Courtauld Connects – an ambitious, five-year initiative to transform The Courtauld at Somerset House in London – is now complete. The project represents the biggest redevelopment of The Courtauld and its galleries since the Institute first moved to its magnificent 18th century home, Grade I-listed Somerset House in the Strand, in 1989.
Nissen Richards Studio interpreted the new visitor experience for the project, considering the entirety of the visitor journey from arrival through all three levels of gallery space, culminating in the extraordinary Great Room. The approach was to introduce elements that worked with the Grade I-listed building in a subtle yet contemporary way, showcasing the Courtauld’s superlative collection, as well as underscoring the building’s classical architecture and scale of rooms, whilst ensuring visitors enjoyed a sense of intimacy with the works.
Nissen Richards Studio’s approach began with a consideration of the physical aspects of the environment, including the complexity of spaces and the way visitors experience and flow through them. Computer modelling was used to map visitor flow forensically, from street level into the entrance hall and then through the thirteen individual gallery spaces. The practice subsequently designed the project’s entrance area interiors and new signage and wayfinding, using an artisan process to create beautiful and bespoke etched panels that deliver the text in a way that feels seamless with the building and the atmosphere of the rooms.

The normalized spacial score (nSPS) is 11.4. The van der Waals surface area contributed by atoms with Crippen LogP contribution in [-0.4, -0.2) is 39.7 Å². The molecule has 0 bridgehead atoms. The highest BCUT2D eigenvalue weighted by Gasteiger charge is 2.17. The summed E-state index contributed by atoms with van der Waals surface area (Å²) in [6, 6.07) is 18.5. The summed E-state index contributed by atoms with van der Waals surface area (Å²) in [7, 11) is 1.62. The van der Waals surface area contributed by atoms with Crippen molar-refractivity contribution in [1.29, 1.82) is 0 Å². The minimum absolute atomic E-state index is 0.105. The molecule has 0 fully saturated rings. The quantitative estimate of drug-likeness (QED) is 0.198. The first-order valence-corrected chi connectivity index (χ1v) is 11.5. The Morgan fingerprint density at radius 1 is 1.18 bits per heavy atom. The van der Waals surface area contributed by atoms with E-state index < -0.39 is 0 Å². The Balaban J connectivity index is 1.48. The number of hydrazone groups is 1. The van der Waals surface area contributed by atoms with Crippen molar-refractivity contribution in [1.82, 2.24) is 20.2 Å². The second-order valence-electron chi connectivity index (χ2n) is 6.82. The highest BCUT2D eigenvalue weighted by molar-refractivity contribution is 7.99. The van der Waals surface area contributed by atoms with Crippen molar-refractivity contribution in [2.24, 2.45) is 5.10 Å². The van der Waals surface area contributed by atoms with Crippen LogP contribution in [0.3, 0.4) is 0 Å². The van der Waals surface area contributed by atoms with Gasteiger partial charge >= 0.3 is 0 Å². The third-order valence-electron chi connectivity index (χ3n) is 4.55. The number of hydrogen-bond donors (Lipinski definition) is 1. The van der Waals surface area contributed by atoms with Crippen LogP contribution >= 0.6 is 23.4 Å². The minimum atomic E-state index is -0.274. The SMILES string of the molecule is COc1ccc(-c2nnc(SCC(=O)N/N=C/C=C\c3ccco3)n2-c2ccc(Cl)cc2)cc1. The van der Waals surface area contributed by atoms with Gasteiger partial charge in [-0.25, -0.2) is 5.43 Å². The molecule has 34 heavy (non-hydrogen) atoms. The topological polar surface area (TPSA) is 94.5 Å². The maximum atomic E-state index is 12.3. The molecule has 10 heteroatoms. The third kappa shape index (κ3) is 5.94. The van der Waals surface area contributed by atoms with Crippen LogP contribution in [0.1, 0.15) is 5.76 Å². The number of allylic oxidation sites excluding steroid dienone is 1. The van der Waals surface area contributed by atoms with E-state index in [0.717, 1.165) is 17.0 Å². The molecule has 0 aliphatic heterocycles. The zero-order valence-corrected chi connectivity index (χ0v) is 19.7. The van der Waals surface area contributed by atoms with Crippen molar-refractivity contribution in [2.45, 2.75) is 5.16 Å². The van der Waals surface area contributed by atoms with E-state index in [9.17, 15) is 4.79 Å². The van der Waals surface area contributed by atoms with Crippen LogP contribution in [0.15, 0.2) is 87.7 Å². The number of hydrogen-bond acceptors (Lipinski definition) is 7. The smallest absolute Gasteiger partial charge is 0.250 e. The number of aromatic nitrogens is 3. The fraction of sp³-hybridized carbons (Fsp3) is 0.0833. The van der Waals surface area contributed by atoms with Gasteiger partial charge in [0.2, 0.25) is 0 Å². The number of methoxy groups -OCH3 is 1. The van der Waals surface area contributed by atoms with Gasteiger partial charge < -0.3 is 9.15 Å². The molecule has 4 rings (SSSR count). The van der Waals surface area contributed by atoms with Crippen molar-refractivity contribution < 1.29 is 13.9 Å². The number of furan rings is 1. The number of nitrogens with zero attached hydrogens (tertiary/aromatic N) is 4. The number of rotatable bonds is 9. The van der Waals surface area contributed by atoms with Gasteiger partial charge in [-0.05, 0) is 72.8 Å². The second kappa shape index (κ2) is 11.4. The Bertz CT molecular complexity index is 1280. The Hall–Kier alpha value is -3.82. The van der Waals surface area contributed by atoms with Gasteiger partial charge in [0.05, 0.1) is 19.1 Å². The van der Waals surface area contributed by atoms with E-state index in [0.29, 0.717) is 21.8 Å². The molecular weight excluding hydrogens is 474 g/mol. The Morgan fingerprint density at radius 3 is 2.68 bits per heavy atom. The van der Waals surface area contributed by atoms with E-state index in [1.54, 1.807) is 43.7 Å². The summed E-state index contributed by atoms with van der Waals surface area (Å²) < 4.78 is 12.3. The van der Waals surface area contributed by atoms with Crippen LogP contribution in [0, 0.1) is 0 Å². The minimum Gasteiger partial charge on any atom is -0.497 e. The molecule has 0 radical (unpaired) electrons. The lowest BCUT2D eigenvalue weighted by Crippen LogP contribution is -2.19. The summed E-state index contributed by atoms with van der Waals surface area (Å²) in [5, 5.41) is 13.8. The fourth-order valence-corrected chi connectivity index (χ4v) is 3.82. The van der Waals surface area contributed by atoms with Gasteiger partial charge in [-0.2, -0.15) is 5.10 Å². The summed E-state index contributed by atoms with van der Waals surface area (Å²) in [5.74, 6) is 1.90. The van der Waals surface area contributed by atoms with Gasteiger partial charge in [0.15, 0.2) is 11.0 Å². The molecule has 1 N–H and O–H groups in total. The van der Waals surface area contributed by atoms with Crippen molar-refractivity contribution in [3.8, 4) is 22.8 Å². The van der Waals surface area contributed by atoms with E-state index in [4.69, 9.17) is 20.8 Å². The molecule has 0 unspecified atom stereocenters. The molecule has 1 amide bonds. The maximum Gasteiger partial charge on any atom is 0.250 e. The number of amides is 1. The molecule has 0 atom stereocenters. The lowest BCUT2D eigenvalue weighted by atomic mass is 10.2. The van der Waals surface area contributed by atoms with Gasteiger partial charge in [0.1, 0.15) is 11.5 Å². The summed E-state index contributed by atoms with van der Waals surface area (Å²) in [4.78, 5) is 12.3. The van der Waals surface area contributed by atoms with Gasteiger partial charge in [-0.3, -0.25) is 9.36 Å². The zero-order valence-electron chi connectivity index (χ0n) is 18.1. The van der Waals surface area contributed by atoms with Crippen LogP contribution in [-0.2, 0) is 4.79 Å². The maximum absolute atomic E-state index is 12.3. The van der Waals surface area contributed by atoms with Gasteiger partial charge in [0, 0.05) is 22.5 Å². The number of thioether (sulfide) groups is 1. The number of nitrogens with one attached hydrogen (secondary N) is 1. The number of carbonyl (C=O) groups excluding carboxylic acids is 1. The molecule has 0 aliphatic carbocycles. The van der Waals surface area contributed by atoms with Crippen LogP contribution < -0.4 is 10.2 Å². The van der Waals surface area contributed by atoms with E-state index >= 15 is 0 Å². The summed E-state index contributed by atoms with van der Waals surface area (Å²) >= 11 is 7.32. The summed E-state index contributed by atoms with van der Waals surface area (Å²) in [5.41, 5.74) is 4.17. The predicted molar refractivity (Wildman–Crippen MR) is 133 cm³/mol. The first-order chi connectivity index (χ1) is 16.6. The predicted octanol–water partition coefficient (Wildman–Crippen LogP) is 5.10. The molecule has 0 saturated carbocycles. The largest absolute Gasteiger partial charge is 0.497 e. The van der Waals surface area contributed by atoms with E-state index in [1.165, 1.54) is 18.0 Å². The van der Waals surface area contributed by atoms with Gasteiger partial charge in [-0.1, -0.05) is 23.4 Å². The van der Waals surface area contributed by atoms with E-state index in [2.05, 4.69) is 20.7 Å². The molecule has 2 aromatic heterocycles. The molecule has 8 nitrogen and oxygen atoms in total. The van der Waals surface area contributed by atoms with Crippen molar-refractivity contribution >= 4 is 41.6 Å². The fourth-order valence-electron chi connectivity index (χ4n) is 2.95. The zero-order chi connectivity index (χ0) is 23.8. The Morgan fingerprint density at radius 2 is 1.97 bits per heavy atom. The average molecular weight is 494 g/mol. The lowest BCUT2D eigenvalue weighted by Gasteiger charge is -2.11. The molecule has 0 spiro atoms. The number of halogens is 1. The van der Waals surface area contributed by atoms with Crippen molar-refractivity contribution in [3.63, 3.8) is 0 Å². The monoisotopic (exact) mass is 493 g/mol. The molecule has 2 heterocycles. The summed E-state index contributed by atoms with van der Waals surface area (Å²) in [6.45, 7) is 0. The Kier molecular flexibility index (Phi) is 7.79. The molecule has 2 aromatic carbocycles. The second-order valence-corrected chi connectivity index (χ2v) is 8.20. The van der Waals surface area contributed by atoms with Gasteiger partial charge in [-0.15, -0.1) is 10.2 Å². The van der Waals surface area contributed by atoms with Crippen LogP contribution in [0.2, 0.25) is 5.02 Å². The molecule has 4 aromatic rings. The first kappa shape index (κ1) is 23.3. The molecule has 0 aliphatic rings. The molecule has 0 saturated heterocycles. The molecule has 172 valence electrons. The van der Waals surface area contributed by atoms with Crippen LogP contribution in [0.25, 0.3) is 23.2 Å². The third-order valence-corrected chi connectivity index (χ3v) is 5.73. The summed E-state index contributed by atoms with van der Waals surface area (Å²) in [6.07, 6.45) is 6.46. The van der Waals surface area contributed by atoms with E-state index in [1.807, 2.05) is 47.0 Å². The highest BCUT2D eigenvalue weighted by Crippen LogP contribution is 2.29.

Nissen Richards Studio also created the new paintwork colour scheme throughout the interior spaces, taking inspiration for this from the artworks themselves and worked closely with lighting designers Studio ZNA, with lighting acting as a guiding tool to help direct visitors, as well as optimising the display of the Institute’s world-renowned collection.
The Great Room, on the top floor, forms the final crescendo to the new visitor experience. Nissen Richards Studio played an integral role in realising the bold new vision for this room, developing freestanding divisions and opening the room up after years of being partitioned into smaller, more cellular spaces. The new configuration takes the form of a series of continuing spaces, which control flow and allow for a more intimate experience of the artworks, whilst retaining the experience for visitors of a single volume. Bespoke showcases throughout were also developed by Nissen Richards Studio.
Signage and Wayfinding
photography: Gareth Gardner